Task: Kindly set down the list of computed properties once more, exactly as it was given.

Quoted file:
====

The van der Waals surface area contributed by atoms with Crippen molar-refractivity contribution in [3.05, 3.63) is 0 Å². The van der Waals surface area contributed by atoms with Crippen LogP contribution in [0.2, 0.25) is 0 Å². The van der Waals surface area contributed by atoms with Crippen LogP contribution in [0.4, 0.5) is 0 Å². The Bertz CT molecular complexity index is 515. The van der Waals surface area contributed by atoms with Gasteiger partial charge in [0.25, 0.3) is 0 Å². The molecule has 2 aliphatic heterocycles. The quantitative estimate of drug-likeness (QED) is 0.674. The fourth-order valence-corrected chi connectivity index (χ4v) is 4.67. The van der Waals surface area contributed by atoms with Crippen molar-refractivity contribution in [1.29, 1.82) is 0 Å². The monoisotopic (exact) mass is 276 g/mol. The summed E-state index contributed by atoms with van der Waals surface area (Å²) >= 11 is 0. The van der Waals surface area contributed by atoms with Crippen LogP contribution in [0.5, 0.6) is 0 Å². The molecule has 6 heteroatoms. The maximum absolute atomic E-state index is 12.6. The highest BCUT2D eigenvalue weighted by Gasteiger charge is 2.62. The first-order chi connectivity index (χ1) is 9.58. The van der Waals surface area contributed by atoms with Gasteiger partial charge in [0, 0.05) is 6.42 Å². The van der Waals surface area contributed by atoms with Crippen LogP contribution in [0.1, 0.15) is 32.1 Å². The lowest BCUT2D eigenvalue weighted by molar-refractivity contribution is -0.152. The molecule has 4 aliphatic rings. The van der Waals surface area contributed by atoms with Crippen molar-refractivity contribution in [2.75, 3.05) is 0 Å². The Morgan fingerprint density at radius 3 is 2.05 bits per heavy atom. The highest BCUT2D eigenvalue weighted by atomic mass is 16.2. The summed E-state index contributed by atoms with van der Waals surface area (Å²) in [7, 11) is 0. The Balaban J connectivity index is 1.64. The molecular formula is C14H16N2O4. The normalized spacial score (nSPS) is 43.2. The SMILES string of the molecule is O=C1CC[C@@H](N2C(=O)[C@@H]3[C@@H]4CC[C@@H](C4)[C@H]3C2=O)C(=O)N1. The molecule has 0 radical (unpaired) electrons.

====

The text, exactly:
The van der Waals surface area contributed by atoms with Crippen molar-refractivity contribution in [3.05, 3.63) is 0 Å². The van der Waals surface area contributed by atoms with Crippen LogP contribution in [0.2, 0.25) is 0 Å². The van der Waals surface area contributed by atoms with Crippen LogP contribution in [0.4, 0.5) is 0 Å². The Bertz CT molecular complexity index is 515. The van der Waals surface area contributed by atoms with Gasteiger partial charge in [0.25, 0.3) is 0 Å². The molecule has 2 aliphatic heterocycles. The quantitative estimate of drug-likeness (QED) is 0.674. The fourth-order valence-corrected chi connectivity index (χ4v) is 4.67. The van der Waals surface area contributed by atoms with Crippen molar-refractivity contribution in [1.29, 1.82) is 0 Å². The monoisotopic (exact) mass is 276 g/mol. The summed E-state index contributed by atoms with van der Waals surface area (Å²) >= 11 is 0. The van der Waals surface area contributed by atoms with Crippen LogP contribution in [0.5, 0.6) is 0 Å². The molecule has 6 heteroatoms. The maximum absolute atomic E-state index is 12.6. The highest BCUT2D eigenvalue weighted by Gasteiger charge is 2.62. The first-order chi connectivity index (χ1) is 9.58. The van der Waals surface area contributed by atoms with Gasteiger partial charge in [0, 0.05) is 6.42 Å². The van der Waals surface area contributed by atoms with Crippen LogP contribution in [0.1, 0.15) is 32.1 Å². The lowest BCUT2D eigenvalue weighted by molar-refractivity contribution is -0.152. The molecule has 4 aliphatic rings. The van der Waals surface area contributed by atoms with Crippen molar-refractivity contribution in [2.75, 3.05) is 0 Å². The Morgan fingerprint density at radius 3 is 2.05 bits per heavy atom. The highest BCUT2D eigenvalue weighted by atomic mass is 16.2. The summed E-state index contributed by atoms with van der Waals surface area (Å²) in [7, 11) is 0. The Balaban J connectivity index is 1.64. The molecular formula is C14H16N2O4. The normalized spacial score (nSPS) is 43.2. The SMILES string of the molecule is O=C1CC[C@@H](N2C(=O)[C@@H]3[C@@H]4CC[C@@H](C4)[C@H]3C2=O)C(=O)N1. The molecule has 0 radical (unpaired) electrons.